2009-12-02 / Other News

KOVELS: ANTIQUES & COLLECTING

Gothic furniture making quite a comeback

A chair can be simple, with plain lines, or it can be a “conversation piece,” with exuberant carvings and colorful upholstery. Now that “Gothic” is one of the favored styles of decorating, unusual and ornate furniture is again popular at antique shows, auctions and even retail stores. From about 1860 to 1910, there was a Gothic Revival in the United States. Some furniture was made in a true Gothic style. Chairs looked like carved thrones or had high backs that resembled church window frames. Dragons and gargoyles were popular decorations. Animal feet, claws and heraldic designs were featured. Most furniture was oversized and made of dark woods like mahogany. By the late 1920s, art deco was the fashionable style. People wanted simplicity and straight lines, not fancy carvings and dark wood. Gothic was almost forgotten until the 1990s, when it once again was chosen for large houses that look like small castles and have dark carved woodwork and trim. New Gothic furniture is being made, but the quality of their wood, carvings and unique designs makes turn-ofthe 20th-century pieces the best buys.

This large 1892 chair made for the Columbian Exposition in Chicago is labeled “Anti. Brothers, Vincenza, Italy.” It has prominent rockers and is decorated with lions, female figures and even an American Indian’s head. Garth’s Auctions in Delaware, Ohio, sold the chair for $7,344. COURTESY PHOTO This large 1892 chair made for the Columbian Exposition in Chicago is labeled “Anti. Brothers, Vincenza, Italy.” It has prominent rockers and is decorated with lions, female figures and even an American Indian’s head. Garth’s Auctions in Delaware, Ohio, sold the chair for $7,344. COURTESY PHOTO Q: My grandfather gave my mother a glass Charlie Chaplin bank when she was a little girl. Charlie is standing on a platform that’s embossed with his name. Next to him is a clear glass barrel that has a top and bottom hoop. The cover is a tin twist-on closure with a coin slot. The bottom of the barrel is marked “Geo. Borgfeldt and Co., New York, Sole Licensees, Patent Applied For.” Value? History?

A: Your bank was originally a candy container. Its patent dates back to 1915, the same year Chaplin’s most memorable movie, “The Tramp,” was released. Two different Charlie Chaplin glass candy containers were made. The other one, sold by L.E. Smith Co., is rarer, has a barrel with straight sides and sells for about $500. Yours is worth about $100.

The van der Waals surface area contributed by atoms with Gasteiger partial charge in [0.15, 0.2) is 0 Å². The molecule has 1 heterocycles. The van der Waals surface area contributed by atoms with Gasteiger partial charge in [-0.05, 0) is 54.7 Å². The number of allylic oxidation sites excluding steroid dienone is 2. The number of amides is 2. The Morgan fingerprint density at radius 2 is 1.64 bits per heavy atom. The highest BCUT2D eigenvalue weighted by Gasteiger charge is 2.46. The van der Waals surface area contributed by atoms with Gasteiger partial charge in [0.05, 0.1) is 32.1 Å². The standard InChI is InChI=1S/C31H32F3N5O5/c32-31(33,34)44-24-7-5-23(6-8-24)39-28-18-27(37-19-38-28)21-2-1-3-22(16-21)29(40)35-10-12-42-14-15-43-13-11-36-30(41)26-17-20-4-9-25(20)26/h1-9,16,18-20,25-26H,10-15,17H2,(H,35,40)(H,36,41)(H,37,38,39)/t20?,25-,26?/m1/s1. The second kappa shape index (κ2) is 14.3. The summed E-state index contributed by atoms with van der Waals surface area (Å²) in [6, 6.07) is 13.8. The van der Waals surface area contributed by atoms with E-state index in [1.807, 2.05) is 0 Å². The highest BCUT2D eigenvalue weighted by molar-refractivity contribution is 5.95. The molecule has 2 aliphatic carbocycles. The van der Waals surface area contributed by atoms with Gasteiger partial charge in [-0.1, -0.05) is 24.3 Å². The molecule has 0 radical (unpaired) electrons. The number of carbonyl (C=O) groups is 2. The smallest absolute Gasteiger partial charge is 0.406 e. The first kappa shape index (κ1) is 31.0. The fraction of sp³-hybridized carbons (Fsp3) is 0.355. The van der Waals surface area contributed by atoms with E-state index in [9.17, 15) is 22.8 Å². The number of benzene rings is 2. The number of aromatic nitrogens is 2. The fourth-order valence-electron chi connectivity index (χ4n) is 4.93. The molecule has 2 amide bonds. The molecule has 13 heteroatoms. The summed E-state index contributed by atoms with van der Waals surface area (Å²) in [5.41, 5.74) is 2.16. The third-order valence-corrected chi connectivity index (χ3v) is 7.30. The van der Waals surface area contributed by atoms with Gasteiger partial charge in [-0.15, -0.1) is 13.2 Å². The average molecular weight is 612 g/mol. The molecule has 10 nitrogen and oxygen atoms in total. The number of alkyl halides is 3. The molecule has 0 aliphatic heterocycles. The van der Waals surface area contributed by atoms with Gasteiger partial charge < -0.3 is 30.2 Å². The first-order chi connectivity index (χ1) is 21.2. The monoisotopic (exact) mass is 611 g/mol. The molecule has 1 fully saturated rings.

Q: I have an original Oscar Mayer wiener whistle from the early 1950s. Is it worth anything?

A: The Oscar Mayer Weiner Mobile first took to the road in 1936. The driver started handing out whistles to kids in 1952. Whistles were packaged with hotdogs in 1958. The earliest whistle, shaped like a hotdog just 2 inches long by 1/2 inch in diameter, is now considered a choking hazard for children. Later whistles have a wheeled base (some bases are shaped like hotdog buns), which makes them larger and therefore safer. An early whistle sells today for about $5 to $10.

Q: My mother left me a small counterbalance scale labeled with a metal plate that says, “Eastman Studio Scale for Photographic Purposes, Made by Eastman Kodak Co., Rochester, N.Y., U.S.A.” That same plate has six holes drilled in it, each holding a graduated weight. The two pans are shallow metal. I can’t find a date anywhere. Age and value?

A: Your scale is designed for use by a professional photographer working with darkroom chemicals. George Eastman founded his photographic supply company, Eastman Dry Plate Co., in 1881. It became Eastman Co. in 1889 and Eastman Kodak Co. (its name today) in 1892. Eastman was making scales like yours as early as 1903, when they sold for $3.50 each, and continued to make them at least until World War I. Today, the scale sells for $25 to $50.

Tip: Marble is porous and will absorb water vapors into the stone up to 6 inches deep. Airborne pollutants also will be absorbed, and eventually, when the marble dries, the dirt will erode or stain the surface of the marble. Avoid humidity.

CURRENT PRICES

Current prices are recorded from antiques shows, flea markets, sales and auctions throughout the United States. Prices vary in different locations because of local economic conditions.

• McCall No. 582 sewing pattern, babushka cap and suspender-belt, suspender belt with embroidery work, c. 1937, unused, $40.

• Wicker and beaded purse, white clustered seed beads, jeweled fabric flowers on front, gold-tone clasp, metal handle, satin lining, Midas of Miami, 1950s, 8-by-3 inches, $125.

• Dean Martin and Jerry Lewis doubleheaded hand puppet, one head with two faces, molded vinyl rubber head, blue cloth body, original red hands, 1950s, $225.

• Carved quarter-sawn oak chair, North Wind face crest, early 1900s, 35-by-24 inches, $995. 

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